News / Africa

US: Sudan Should Accept Plan for Demilitarized Zone with South Sudan

Sudan - South Sudan mapSudan - South Sudan map
x
Sudan - South Sudan map
Sudan - South Sudan map
STATE DEPARTMENT — The United States says it is time that Sudan accept an African Union plan to pull back troops from both sides of its contentious border with South Sudan. Officials say that could help move forward an agreement to restore oil exports.

Demilitarizing the border between Sudan and South Sudan starts with agreeing on a map drawn up by the African Union to demarcate the division between the countries. South Sudan has accepted the map. Sudan has not.

"Once that is accepted, we can move ahead on the other elements of demilitarization. So that is the first priority. And Khartoum must come around to accepting the map. Second, there are good proposals before Khartoum on humanitarian access. We are waiting for their response to a plan of action. Again, Khartoum has the action here, and we need to hear from them right away," said Princeton Lyman, the U.S. special envoy for Sudan and South Sudan.

Lyman says accepting the African Union plan would go a long way toward minimizing tensions along the border, some of which are fueled by fighting and food shortages in the regions of Southern Kordofan and Blue Nile.

"There is very great importance to getting humanitarian access and a cessation of hostilities in the areas of Southern Kordofan and Blue Nile because that, too, affects the security along the border. If we can get progress toward those in the next few weeks, then the oil agreement can go forward and be implemented with some confidence," Lyman said.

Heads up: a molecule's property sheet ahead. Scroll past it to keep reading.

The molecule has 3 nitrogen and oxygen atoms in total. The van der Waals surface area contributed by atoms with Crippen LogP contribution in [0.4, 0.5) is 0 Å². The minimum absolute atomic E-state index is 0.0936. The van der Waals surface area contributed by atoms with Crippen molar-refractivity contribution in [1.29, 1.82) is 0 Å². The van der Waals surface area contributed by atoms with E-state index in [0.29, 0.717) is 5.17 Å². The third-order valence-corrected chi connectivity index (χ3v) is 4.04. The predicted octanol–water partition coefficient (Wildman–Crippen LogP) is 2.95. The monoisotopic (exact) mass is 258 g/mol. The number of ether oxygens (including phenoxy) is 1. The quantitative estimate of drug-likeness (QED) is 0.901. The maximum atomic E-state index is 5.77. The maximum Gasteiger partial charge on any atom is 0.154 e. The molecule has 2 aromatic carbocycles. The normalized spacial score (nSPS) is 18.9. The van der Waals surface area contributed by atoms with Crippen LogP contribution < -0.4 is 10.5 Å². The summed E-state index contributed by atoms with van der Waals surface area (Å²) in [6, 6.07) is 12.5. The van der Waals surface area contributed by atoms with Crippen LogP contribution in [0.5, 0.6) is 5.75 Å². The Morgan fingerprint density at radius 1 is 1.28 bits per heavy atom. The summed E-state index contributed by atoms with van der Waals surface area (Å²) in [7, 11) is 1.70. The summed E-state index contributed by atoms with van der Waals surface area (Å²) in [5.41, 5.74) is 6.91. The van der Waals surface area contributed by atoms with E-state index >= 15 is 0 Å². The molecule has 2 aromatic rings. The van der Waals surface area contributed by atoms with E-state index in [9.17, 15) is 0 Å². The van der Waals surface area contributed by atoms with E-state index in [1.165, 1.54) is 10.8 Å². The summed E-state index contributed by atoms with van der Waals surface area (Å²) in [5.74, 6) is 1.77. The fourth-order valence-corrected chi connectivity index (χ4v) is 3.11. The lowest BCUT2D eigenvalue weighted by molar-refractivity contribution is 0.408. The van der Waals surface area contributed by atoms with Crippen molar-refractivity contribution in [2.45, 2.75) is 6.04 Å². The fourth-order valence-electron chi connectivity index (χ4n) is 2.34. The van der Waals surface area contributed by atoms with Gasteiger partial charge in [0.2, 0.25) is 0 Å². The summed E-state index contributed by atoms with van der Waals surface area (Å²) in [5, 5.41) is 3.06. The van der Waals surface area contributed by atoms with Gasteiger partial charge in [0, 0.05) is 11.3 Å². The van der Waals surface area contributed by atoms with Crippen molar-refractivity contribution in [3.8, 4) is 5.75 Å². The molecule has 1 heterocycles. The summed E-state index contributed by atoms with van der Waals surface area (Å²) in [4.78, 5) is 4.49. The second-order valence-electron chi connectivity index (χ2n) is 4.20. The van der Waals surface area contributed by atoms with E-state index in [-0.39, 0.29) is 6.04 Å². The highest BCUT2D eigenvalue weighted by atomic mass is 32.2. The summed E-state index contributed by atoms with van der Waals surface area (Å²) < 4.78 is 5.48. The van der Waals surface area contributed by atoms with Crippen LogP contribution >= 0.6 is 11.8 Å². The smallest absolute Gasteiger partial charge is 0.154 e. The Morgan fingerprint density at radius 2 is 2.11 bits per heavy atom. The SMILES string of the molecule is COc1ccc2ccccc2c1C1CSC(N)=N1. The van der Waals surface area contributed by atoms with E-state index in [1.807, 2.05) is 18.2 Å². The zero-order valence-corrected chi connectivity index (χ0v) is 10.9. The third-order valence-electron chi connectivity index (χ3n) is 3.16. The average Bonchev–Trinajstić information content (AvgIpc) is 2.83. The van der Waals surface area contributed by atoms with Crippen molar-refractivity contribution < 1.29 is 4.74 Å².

The oil agreement reached earlier this month is meant to end a standoff over revenue sharing. At independence last July, South Sudan took with it more than three-quarters of the oil reserves, while the bulk of processing and export facilities remained in Sudan.

In January, South Sudan shut down all oil production during a dispute over how much Sudan was charging South Sudan to use export pipelines. Lyman says the new deal will help both governments find a more stable source of revenue.

"It will have to be implemented carefully as they inspect all the wells and get all the procedures and processes up. It also relates to other issues that are being negotiated at the same time. So when you put that all together, I would say production won't start for at least several months, and revenue probably won't be significant until early 2013," Lyman said.

Sudan and South Sudan are expected to resume talks on outstanding border and citizenship issues in Addis Ababa on Sunday.

You May Like

Beijing Warns Hong Kong Protesters, Cracks Down at Home

In suppressing protest news, China reportedly has arrested more than 20 people on the mainland who acted in support of Hong Kong pro-democracy protesters More

Competing Goals Could Frustrate Efforts to Fight Islamic State

As alliances shift and countries re-define themselves, analysts say long-standing goals of some key players in Middle East may soon compete with Western goals More

Child Sexual Exploitation to Worsen in SE Asia

Southeast Asia’s planned economic integration is a key step for boosting the region’s productivity, but carries downsides as well More

Featured Videos

Your JavaScript is turned off or you have an old version of Adobe's Flash Player. Get the latest Flash player.
The Legacy of Jimmy Carter: The Preacher from Plainsi
X
October 01, 2014 10:45 AM
It is common in the United States to see tourists flock to sites associated with America's presidents. Some are privately owned and others are run by the National Park Service or the National Archives -- but most have helped draw business and people into the towns and cities where they are located. As VOA’s Kane Farabaugh reports, there is one particular presidential hometown that is unique in what it has to offer those who make the trip.
Video

Video The Legacy of Jimmy Carter: The Preacher from Plains